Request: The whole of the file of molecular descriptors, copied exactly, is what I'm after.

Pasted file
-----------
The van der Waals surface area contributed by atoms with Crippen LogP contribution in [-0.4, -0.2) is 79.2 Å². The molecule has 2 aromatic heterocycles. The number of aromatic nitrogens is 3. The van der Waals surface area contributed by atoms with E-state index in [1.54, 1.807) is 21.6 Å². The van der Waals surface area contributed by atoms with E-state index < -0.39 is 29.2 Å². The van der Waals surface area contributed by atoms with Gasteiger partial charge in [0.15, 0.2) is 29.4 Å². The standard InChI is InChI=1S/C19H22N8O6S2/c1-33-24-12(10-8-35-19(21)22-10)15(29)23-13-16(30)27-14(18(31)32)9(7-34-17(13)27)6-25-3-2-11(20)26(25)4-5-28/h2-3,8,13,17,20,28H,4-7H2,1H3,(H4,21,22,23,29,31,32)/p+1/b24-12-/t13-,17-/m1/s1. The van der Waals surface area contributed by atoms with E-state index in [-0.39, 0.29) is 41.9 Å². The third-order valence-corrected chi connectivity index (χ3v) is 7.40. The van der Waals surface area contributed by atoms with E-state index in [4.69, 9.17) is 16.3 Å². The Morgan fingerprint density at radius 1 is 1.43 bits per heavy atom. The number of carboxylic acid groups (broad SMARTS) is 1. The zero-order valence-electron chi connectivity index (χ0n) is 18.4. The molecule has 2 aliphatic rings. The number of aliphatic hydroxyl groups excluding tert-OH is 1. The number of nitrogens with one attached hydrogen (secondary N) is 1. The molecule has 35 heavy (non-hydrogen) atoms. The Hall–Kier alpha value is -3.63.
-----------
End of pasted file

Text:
The van der Waals surface area contributed by atoms with Crippen LogP contribution in [-0.4, -0.2) is 79.2 Å². The molecule has 2 aromatic heterocycles. The number of aromatic nitrogens is 3. The van der Waals surface area contributed by atoms with E-state index in [1.54, 1.807) is 21.6 Å². The van der Waals surface area contributed by atoms with E-state index < -0.39 is 29.2 Å². The van der Waals surface area contributed by atoms with Gasteiger partial charge in [0.15, 0.2) is 29.4 Å². The standard InChI is InChI=1S/C19H22N8O6S2/c1-33-24-12(10-8-35-19(21)22-10)15(29)23-13-16(30)27-14(18(31)32)9(7-34-17(13)27)6-25-3-2-11(20)26(25)4-5-28/h2-3,8,13,17,20,28H,4-7H2,1H3,(H4,21,22,23,29,31,32)/p+1/b24-12-/t13-,17-/m1/s1. The van der Waals surface area contributed by atoms with E-state index in [-0.39, 0.29) is 41.9 Å². The third-order valence-corrected chi connectivity index (χ3v) is 7.40. The van der Waals surface area contributed by atoms with E-state index in [4.69, 9.17) is 16.3 Å². The Morgan fingerprint density at radius 1 is 1.43 bits per heavy atom. The number of carboxylic acid groups (broad SMARTS) is 1. The zero-order valence-electron chi connectivity index (χ0n) is 18.4. The molecule has 2 aliphatic rings. The number of aliphatic hydroxyl groups excluding tert-OH is 1. The number of nitrogens with one attached hydrogen (secondary N) is 1. The molecule has 35 heavy (non-hydrogen) atoms. The Hall–Kier alpha value is -3.63.